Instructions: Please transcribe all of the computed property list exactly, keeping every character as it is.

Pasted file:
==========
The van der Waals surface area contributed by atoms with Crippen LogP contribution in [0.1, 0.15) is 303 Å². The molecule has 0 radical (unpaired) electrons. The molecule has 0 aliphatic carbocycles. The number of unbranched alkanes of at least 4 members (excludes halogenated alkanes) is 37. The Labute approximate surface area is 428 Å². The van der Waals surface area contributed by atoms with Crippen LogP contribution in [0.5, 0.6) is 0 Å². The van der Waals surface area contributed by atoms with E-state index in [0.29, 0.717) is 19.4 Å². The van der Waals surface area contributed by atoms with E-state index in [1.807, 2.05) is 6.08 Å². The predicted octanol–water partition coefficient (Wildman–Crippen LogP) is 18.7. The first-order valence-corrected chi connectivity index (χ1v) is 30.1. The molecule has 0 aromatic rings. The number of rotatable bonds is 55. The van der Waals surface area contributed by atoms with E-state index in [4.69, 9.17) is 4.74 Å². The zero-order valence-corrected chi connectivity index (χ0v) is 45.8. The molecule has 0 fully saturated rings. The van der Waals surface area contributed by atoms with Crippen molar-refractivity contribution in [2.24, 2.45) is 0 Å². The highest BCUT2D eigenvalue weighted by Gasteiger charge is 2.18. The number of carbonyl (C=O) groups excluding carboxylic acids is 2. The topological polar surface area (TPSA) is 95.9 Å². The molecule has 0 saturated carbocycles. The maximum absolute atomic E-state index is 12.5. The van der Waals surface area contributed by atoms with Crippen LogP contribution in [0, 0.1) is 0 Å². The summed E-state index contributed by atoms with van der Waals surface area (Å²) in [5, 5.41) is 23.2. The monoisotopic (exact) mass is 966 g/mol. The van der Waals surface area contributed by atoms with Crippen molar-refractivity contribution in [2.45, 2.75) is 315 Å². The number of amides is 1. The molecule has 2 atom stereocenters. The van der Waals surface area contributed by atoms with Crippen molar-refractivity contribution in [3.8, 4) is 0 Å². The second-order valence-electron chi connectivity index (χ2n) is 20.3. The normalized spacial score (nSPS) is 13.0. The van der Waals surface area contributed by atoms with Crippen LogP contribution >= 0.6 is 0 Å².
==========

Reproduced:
The van der Waals surface area contributed by atoms with Crippen LogP contribution in [0.1, 0.15) is 303 Å². The molecule has 0 radical (unpaired) electrons. The molecule has 0 aliphatic carbocycles. The number of unbranched alkanes of at least 4 members (excludes halogenated alkanes) is 37. The Labute approximate surface area is 428 Å². The van der Waals surface area contributed by atoms with Crippen LogP contribution in [0.5, 0.6) is 0 Å². The van der Waals surface area contributed by atoms with E-state index in [0.29, 0.717) is 19.4 Å². The van der Waals surface area contributed by atoms with E-state index in [1.807, 2.05) is 6.08 Å². The predicted octanol–water partition coefficient (Wildman–Crippen LogP) is 18.7. The first-order valence-corrected chi connectivity index (χ1v) is 30.1. The molecule has 0 aromatic rings. The number of rotatable bonds is 55. The van der Waals surface area contributed by atoms with E-state index in [4.69, 9.17) is 4.74 Å². The zero-order valence-corrected chi connectivity index (χ0v) is 45.8. The molecule has 0 fully saturated rings. The van der Waals surface area contributed by atoms with Crippen molar-refractivity contribution in [2.24, 2.45) is 0 Å². The highest BCUT2D eigenvalue weighted by Gasteiger charge is 2.18. The number of carbonyl (C=O) groups excluding carboxylic acids is 2. The topological polar surface area (TPSA) is 95.9 Å². The molecule has 0 saturated carbocycles. The maximum absolute atomic E-state index is 12.5. The van der Waals surface area contributed by atoms with Crippen LogP contribution in [0, 0.1) is 0 Å². The summed E-state index contributed by atoms with van der Waals surface area (Å²) in [5, 5.41) is 23.2. The monoisotopic (exact) mass is 966 g/mol. The van der Waals surface area contributed by atoms with Crippen molar-refractivity contribution in [2.45, 2.75) is 315 Å². The number of amides is 1. The molecule has 2 atom stereocenters. The van der Waals surface area contributed by atoms with Crippen molar-refractivity contribution in [3.8, 4) is 0 Å². The second-order valence-electron chi connectivity index (χ2n) is 20.3. The normalized spacial score (nSPS) is 13.0. The van der Waals surface area contributed by atoms with Crippen LogP contribution >= 0.6 is 0 Å².